Performance management and performance appraisal are symbiotic strategies that yield great results in the human resource and business world. The term performance management is a shift from performance appraisal, as it was actually intended to sustain the approach/strategy in the business world. Performance management is a data-oriented and scientifically based management system (Daniels, 2000) which creates culture in other to bring about the improvement of individual skills, business processes as well as employees behaviour and contribution towards the development of the organisation. It can also be seen as a holistic approach bringing together various strategies and rudiments that comprise of successful performance management practices, including employee self development (Armstrong and Baron, 2005, p1-2). Performance management has been defined by diverse HR scholars such as Lockett, Armstrong, Angela Baron, Hendry etc, and below are some of the definitions: “A process which contributes to the effective management of individuals and teams in order to achieve high levels of organisational performance. As such, it establishes shared understanding about what is to be achieved and an approach to leading and developing people which will ensure that it is achieved” (Armstrong, Baron,2005, p.2).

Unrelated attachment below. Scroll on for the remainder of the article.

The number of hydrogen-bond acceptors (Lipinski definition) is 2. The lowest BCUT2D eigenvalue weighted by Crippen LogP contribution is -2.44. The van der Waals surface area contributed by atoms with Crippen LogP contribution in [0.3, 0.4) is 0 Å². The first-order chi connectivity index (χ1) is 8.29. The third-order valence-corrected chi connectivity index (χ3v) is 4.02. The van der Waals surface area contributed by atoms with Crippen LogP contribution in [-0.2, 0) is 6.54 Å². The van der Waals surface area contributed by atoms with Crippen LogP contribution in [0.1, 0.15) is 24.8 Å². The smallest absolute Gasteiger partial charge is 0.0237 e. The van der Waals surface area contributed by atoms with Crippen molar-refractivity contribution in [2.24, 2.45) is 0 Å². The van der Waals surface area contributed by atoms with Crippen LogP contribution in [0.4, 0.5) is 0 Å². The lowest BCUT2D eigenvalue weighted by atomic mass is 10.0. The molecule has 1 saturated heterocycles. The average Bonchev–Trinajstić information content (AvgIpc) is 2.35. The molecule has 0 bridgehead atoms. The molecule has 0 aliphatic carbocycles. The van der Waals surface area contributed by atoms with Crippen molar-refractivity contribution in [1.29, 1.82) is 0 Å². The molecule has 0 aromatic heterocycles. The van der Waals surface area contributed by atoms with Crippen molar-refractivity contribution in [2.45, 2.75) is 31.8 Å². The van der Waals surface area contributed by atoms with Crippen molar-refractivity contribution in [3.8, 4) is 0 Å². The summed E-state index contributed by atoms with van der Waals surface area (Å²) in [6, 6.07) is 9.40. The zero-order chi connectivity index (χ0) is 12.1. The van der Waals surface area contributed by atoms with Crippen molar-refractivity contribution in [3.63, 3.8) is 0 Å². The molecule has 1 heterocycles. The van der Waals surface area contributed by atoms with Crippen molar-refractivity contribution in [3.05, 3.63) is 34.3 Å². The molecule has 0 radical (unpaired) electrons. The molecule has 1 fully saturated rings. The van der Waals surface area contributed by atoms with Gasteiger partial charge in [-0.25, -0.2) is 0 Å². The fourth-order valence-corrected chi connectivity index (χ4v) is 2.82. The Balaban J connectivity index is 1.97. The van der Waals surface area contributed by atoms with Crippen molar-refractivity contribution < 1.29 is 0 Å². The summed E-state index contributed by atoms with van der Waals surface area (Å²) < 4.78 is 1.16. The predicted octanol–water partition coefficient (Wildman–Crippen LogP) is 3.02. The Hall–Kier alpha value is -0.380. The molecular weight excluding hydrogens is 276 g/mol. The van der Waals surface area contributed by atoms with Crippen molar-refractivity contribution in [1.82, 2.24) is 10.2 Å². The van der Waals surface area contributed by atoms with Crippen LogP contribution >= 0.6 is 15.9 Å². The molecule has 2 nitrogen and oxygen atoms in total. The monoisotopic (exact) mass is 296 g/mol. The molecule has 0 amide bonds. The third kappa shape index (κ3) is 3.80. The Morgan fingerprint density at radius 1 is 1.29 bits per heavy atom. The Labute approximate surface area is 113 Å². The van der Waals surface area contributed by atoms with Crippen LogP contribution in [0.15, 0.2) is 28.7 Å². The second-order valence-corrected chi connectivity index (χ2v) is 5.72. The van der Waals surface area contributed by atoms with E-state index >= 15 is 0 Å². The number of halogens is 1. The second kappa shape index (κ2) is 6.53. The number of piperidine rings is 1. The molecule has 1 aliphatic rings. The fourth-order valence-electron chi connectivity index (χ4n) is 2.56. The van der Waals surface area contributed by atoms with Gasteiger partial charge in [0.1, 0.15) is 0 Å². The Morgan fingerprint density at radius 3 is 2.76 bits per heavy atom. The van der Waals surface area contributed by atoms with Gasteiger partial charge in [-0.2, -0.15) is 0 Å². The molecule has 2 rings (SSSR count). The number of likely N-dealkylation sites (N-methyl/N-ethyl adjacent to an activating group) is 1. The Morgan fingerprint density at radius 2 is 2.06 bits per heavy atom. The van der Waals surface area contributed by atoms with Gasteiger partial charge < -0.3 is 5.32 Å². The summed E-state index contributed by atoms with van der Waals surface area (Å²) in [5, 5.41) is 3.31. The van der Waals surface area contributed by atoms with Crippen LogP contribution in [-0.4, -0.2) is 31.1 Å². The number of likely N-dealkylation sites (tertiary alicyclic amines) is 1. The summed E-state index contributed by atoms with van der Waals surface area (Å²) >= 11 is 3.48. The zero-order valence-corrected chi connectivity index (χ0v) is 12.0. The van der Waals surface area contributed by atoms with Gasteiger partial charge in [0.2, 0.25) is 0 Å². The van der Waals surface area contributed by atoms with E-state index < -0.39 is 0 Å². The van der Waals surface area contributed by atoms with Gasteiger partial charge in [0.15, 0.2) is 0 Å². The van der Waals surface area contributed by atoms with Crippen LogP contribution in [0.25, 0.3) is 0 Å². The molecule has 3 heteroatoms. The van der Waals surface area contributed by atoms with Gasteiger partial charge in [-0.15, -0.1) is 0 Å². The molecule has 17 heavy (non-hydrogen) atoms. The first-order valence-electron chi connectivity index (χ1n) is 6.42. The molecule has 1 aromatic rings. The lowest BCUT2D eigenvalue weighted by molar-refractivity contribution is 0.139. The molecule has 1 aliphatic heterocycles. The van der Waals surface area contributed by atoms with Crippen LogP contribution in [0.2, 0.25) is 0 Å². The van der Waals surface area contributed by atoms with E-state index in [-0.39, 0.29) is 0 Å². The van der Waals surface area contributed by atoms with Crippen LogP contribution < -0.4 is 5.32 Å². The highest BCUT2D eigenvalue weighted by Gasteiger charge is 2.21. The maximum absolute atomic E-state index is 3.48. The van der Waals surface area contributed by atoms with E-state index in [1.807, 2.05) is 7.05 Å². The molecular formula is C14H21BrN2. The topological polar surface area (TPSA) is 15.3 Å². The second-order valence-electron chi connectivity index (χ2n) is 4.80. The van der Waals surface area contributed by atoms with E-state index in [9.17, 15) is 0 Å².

“A systematic approach to improving individual and team performance in order to achieve organisational goals” (Hendry et al). “The development of individuals with competence and commitment, working towards the achievement of shared meaningful objectives, within an organisation that supports and encourages their achievements“(Lockett, 1992). The above definitions provided by Daniels Aubrey amidst other scholars, do not fail to pin point the systematic nature of performance management process, as well as emphasize on the importance of organisational development. They map out the fact that PM is a strategy that positively affects every sector of an organisation, in the context of its style, human resource policies and communications system. The term performance appraisal has broadened as a strategic concept (Fletcher, 2001) and also as a set of practices in performance management which serves as an essential opportunity for employees and those involved with performance: Chief executives, line managers etc, to take on a dialogue about each employee’s performance and development, as well as the necessary support needed for their personal advancement and company growth and development (Janet Egan, 2012).